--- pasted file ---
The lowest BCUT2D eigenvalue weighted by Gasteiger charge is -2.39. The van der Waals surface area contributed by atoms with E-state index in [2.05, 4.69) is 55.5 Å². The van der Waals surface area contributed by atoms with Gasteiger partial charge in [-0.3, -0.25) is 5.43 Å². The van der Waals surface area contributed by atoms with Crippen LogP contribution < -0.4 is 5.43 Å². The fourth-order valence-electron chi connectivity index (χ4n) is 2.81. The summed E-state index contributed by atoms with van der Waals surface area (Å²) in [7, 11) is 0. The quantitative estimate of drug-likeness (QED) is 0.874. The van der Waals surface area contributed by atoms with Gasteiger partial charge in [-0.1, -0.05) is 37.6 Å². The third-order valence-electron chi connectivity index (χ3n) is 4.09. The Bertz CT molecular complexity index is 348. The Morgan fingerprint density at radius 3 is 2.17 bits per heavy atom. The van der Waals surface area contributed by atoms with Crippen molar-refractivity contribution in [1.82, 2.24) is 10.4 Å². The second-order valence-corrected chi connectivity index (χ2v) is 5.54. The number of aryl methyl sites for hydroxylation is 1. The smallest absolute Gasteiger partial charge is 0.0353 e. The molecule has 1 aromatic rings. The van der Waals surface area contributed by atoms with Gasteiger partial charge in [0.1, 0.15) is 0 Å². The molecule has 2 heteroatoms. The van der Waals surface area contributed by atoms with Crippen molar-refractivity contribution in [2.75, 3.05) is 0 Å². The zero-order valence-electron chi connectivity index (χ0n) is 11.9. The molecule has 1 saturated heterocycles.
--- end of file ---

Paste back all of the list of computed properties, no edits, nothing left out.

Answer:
The lowest BCUT2D eigenvalue weighted by Gasteiger charge is -2.39. The van der Waals surface area contributed by atoms with E-state index in [2.05, 4.69) is 55.5 Å². The van der Waals surface area contributed by atoms with Gasteiger partial charge in [-0.3, -0.25) is 5.43 Å². The van der Waals surface area contributed by atoms with Crippen LogP contribution < -0.4 is 5.43 Å². The fourth-order valence-electron chi connectivity index (χ4n) is 2.81. The summed E-state index contributed by atoms with van der Waals surface area (Å²) in [7, 11) is 0. The quantitative estimate of drug-likeness (QED) is 0.874. The van der Waals surface area contributed by atoms with Gasteiger partial charge in [-0.1, -0.05) is 37.6 Å². The third-order valence-electron chi connectivity index (χ3n) is 4.09. The Bertz CT molecular complexity index is 348. The Morgan fingerprint density at radius 3 is 2.17 bits per heavy atom. The van der Waals surface area contributed by atoms with Crippen molar-refractivity contribution in [1.82, 2.24) is 10.4 Å². The second-order valence-corrected chi connectivity index (χ2v) is 5.54. The number of aryl methyl sites for hydroxylation is 1. The smallest absolute Gasteiger partial charge is 0.0353 e. The molecule has 1 aromatic rings. The van der Waals surface area contributed by atoms with Gasteiger partial charge in [0.1, 0.15) is 0 Å². The molecule has 2 heteroatoms. The van der Waals surface area contributed by atoms with Crippen molar-refractivity contribution in [2.75, 3.05) is 0 Å². The zero-order valence-electron chi connectivity index (χ0n) is 11.9. The molecule has 1 saturated heterocycles.